My JAFF (Jane Austen Fan Fiction) Addiction
by Saucy Salad
2005 motion picture adaption, I began to yearn for books inspired by this adaptation and/or Mr. Darcy based on Matthew Macfadyen’s portrayal. I found two favorite authors who meet these distinct criteria. In fact, this site was among the search results that led to my discovery of Sharon Lathan’s sequels and after reading that series too many times to count, further investigation guided me to Linda Wells’ variations. My interest has been revived and has grown to such a proportion that I read JAFF and historical romance almost exclusively. I thought it appropriate that I make my confession on the very blog that birthed my obsession. I love the ingenuity and insight that both Lathan and Wells have brought to the sub-genre and would like to elaborate on the details that make their storytelling uniquely appealing.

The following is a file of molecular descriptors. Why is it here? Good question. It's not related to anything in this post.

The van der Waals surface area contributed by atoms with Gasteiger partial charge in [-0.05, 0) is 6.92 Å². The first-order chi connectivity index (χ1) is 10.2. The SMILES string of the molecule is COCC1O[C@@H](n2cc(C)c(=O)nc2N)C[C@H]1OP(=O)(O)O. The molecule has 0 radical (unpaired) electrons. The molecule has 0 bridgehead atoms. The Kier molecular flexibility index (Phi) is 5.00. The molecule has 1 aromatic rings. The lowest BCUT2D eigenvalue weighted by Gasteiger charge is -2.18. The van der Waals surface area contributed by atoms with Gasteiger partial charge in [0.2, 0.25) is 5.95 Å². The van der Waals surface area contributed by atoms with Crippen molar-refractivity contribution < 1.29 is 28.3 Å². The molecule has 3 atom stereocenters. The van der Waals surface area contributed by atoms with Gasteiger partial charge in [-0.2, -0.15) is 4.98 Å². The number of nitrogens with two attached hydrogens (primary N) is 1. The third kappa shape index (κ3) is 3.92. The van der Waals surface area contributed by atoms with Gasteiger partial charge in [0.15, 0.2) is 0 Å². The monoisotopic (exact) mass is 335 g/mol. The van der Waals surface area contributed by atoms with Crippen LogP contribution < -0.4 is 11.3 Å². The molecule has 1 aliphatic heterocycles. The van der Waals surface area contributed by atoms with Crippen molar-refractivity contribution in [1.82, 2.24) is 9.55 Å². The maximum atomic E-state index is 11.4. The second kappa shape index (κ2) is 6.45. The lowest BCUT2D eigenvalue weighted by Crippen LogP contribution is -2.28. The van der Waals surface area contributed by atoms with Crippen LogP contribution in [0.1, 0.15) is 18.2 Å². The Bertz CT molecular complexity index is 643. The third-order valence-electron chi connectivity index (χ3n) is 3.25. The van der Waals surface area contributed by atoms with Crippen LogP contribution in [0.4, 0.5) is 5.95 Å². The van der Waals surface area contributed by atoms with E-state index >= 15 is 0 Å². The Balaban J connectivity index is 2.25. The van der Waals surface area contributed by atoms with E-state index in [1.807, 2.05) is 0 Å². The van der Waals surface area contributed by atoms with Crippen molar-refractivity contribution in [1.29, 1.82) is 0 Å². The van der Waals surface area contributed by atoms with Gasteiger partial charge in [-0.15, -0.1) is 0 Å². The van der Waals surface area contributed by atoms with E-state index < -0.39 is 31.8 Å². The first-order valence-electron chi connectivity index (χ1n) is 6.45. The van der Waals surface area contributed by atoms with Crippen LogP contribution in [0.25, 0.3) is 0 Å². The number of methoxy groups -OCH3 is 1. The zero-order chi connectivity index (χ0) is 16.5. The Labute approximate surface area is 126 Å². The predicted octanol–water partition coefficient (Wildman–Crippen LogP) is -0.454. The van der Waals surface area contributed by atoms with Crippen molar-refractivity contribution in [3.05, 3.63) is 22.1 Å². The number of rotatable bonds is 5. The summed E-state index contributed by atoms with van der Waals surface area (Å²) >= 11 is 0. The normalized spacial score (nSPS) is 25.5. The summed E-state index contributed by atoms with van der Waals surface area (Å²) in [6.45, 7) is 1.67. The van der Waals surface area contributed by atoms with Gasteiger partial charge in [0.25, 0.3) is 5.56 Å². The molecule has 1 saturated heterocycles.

Sharon Lathan (author of the Darcy Saga series) (sequels/continuations), consists of five volumes that focus on the continuation of the lives of Fitzwilliam Darcy and his bride Elizabeth; a Christmas novella, two novels that feature Georgiana Darcy and the original character Dr. George Darcy; Book One of a prequel which recounts the period of Darcy & Elizabeth’s engagement (by the by, I’m anxiously awaiting the release of Book Two of the Duo). Lathan’s series follows the love and day to day life of the Darcys and their friends. The first three novels focus almost exclusively on Elizabeth and Darcy and provide an intimate look at their first year of marriage. The plot is not filled with wild antics and high suspense, but is about the passage of time, their travels and how these events affect them. Gradually, other characters are introduced with their own tales gaining prominence. The fourth and fifth novels advance further in time, with increased action, excitement, and interwoven stories. This saga is told with a great deal of attention. I appreciate the continuity and the intricate details. One of the standout features of these books is the extensive Darcy family lineage. For example, during the course of her narrative, Lathan elaborates not only on the immediate, but the extended and previous generations of the Darcy Family. One of the outcomes of her imagination is the audacious and irrepressible George Darcy, who is the lead character of The Passions of Dr. Darcy. I can only imagine the tremendous effort it took to keep track of all the specific details and timelines that were mentioned in the previous novels. The reader comes away with a real sense of life in the regency era and the lives of these two people who become increasingly more attuned to one another and are deeply in love. It’s incredibly romantic, an excellent example of marital felicity and happily ever after. If you’re a romantic at heart like me, it gives you the hope that true love really does exist. Like Austen, it’s about people going through life and finding love. Visit Sharon Lathan's website here: http://sharonlathanauthor.com